Speaking on Ukraine, Secretary of State Rex Tillerson recently noted that “It serves no purpose for Ukraine to fight for its body in Donbas if it loses its soul to corruption.” Is corruption in Ukraine so widespread, endemic and incurable that it endangers the existence of the nation? Or, was the death of more than 100 individuals during the 2014 Revolution of Dignity a catalyst for the country to learn important lessons and undertake major steps towards reversing the stranglehold corruption holds on Ukraine? This presentation will discuss the major drivers of corruption in Ukraine and other post-Soviet nations, anti-corruption efforts in the past three years in Ukraine, the role of civil society in the anticorruption process, and the main obstacles that anticorruption reforms currently face in Ukraine.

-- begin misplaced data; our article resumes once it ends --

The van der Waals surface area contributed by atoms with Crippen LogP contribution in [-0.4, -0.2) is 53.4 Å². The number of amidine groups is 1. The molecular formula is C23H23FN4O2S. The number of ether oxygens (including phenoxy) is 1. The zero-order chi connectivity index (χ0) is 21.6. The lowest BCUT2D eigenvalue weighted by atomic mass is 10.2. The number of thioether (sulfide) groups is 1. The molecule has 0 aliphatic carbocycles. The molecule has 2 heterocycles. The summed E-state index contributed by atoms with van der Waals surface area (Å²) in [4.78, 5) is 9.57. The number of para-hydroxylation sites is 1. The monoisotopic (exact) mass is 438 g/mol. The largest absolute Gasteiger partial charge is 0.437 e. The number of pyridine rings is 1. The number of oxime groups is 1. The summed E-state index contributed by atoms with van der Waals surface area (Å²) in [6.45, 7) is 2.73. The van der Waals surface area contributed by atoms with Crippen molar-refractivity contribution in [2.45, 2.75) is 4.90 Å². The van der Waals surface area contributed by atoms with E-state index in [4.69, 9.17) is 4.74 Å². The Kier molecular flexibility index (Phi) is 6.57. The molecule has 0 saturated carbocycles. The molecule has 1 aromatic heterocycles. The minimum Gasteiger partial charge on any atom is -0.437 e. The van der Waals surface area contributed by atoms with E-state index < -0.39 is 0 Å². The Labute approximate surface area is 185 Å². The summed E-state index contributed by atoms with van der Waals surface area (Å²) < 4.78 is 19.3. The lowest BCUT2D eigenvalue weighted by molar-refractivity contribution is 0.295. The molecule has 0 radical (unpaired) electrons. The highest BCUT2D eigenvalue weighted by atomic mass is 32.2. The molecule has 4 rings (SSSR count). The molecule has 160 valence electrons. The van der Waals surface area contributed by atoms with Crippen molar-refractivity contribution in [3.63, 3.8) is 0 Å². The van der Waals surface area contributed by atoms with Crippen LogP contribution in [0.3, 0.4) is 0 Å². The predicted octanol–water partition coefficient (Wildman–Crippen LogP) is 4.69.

Аndriy Meleshevych is the President of the National University of Kyiv-Mohyla Academy, a leading institution of higher education in Ukraine, and a Professor of Law and Politics. He received a Master’s in Law from Kyiv University and holds a Ph.D. from the Maxwell School of Citizenship and Public Affairs at Syracuse University. He was awarded a visiting fellowship at Stanford University in 2010, and has also served as a visiting professor at Groningen University (Netherlands), Heidelberg University (Germany), Dusseldorf University (Germany), Syracuse University (United States), and Yerevan University (Armenia). He is widely published in the fields of institution-building in the post-Soviet transitional countries, political consequences of electoral laws and executive-legislative arrangements, political parties, comparative constitutionalism, European human rights law, and philosophy of law. Professor Meleshevych is a member of the Ukrainian Constitutional Commission and the National Council of Ukraine on Anticorruption Policy.